One of Sweden's largest cities, Gothenburg, was rocked by gunfire late on Wednesday, March 17, when two men walked into a crowded bar and opened fire with automatic weapons. The shooting attack, which authorities are treating as gang violence, left two men dead and between 10 and 15 wounded. Bullets flew through the popular social spot while patrons watched a football game.
The establishment in which the shooting occurred is known as the Var Krog och Bar, according to the Irish Independent, and has operated in its Biskopsgarden location for 20 years. However, the shooting on Wednesday has placed a spotlight on the neighbourhood, which is said to be renowned for gang violence. Police spokesperson Bjoer Blixte explained the shooting to the press and provided wider context for what seems to be an escalation of violence.
"Two died and between 10 and 15 were wounded. We are assuming that this is gang-related and not a terrorist attack. We've had similar problems with shootings for several years, but never of this magnitude."
Furthering the suspicion of gang-related motivations, spokesperson Blixter also confirmed to the press that persons inside the bar at the time of the shooting were known to have gang affiliations and associations, though he also stressed that "innocent people have been hit." A shooting eyewitness, identifying himself only as Rocky, detailed his experience inside the bar to the press.
"I didn't have time to think what was happening. Then I saw that my friend was bleeding. I tried to stop the flow of blood as well as I could with my hands."
While the Local reported that eight of the wounded had been taken to Sahlgrenska University Hospital, police continued their murder investigation amid speculation that gang violence and the number of shooting incidents in the Gothenburg area are reaching epidemic levels. Among the dozens of gang-related shootings to have plagued Gothenburg in recent years, an incident in January on the street outside the Var Krog och Bar left one man with a bullet wound to the leg.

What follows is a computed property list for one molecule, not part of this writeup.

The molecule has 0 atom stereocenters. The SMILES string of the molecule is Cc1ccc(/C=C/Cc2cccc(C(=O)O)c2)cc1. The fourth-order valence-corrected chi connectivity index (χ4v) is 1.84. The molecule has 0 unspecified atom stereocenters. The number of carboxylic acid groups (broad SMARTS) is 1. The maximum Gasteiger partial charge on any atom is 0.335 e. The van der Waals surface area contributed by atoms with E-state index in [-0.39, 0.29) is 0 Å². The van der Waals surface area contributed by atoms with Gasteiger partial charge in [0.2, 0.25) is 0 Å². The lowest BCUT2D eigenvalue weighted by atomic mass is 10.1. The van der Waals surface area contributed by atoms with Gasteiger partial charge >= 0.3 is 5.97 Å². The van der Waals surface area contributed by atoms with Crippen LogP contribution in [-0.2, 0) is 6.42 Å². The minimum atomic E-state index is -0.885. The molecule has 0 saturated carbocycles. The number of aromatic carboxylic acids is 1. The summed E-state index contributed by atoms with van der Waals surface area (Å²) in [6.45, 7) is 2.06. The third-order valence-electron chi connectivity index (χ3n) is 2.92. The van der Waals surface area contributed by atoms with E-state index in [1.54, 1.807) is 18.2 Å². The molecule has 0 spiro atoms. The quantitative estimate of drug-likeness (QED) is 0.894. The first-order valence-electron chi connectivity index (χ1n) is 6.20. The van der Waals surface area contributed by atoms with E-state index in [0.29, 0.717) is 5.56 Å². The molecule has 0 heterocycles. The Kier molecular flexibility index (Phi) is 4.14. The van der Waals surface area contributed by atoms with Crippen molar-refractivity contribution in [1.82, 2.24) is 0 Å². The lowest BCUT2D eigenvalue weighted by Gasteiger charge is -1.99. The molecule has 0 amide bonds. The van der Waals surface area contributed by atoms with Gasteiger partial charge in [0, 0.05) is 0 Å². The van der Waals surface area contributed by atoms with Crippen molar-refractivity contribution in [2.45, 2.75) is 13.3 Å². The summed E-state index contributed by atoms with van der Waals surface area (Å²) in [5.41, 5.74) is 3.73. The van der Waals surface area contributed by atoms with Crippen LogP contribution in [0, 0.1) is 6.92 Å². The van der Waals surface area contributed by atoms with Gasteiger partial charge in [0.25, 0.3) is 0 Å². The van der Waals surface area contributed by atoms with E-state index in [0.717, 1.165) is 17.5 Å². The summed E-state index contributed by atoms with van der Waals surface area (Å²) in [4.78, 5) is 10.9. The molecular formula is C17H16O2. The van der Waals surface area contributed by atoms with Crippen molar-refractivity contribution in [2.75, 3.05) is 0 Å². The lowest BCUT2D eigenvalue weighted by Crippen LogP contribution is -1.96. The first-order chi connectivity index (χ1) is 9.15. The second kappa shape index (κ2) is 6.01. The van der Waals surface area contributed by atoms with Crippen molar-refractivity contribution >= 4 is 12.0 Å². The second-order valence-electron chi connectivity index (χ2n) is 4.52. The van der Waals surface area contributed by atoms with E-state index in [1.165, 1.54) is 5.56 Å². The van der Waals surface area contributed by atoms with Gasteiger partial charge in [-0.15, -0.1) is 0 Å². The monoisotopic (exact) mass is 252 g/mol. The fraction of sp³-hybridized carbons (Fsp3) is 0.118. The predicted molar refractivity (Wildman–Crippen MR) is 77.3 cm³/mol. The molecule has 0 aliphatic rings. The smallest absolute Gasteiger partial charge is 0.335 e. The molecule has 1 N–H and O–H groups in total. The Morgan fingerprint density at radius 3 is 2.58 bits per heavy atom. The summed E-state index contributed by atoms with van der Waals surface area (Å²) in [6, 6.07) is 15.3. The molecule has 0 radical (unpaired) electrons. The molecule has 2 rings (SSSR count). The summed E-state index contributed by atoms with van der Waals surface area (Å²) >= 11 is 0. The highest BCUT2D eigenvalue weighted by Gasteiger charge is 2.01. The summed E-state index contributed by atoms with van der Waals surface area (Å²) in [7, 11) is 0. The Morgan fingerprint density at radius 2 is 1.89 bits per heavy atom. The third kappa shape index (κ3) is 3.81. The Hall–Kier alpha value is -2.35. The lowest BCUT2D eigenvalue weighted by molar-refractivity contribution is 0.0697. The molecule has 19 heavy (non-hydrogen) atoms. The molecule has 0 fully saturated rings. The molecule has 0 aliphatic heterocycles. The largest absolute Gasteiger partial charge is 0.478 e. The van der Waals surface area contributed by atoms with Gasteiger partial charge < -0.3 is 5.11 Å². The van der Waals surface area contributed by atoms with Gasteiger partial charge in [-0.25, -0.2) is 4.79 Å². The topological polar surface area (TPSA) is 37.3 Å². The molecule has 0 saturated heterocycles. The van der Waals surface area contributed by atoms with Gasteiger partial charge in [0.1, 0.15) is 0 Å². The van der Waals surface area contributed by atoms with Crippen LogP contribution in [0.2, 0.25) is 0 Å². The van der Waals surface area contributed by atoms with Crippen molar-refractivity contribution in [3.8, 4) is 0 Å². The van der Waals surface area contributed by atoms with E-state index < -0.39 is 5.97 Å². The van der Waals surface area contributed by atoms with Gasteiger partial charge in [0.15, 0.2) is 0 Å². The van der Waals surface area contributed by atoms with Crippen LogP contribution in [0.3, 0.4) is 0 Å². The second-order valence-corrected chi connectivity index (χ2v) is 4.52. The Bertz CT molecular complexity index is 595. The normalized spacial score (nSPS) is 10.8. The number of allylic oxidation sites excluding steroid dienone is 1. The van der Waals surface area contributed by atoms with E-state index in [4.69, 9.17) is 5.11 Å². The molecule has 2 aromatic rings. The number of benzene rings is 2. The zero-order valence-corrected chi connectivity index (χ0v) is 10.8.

Amir Rostami, a sociologist working with Stockholm County Police and Stockholm University, explained to the Local how gang violence in Sweden has increased and how society has failed in its attempts to stop it.
"Historically, we've had problems since the early 1990s, with motorcycle gangs being the first on the scene. Some years ago, it used to be very strong groups controlling the criminal world, but today, we've got more and a lot smaller groups fighting over control of their areas - and that has increased the number of conflicts we see between groups and individuals.
"The society has a collective responsibility in that it has failed to take care of problems like unemployment and alienation. The police have handled separate incidents, but have on the whole not been successful in turning this around."
As of Thursday, March 18, no arrests have been made in the gang-related pub shooting in Gothenburg, Sweden. A large-scale murder investigation is underway.
[Image: Scott Olson/Getty Images]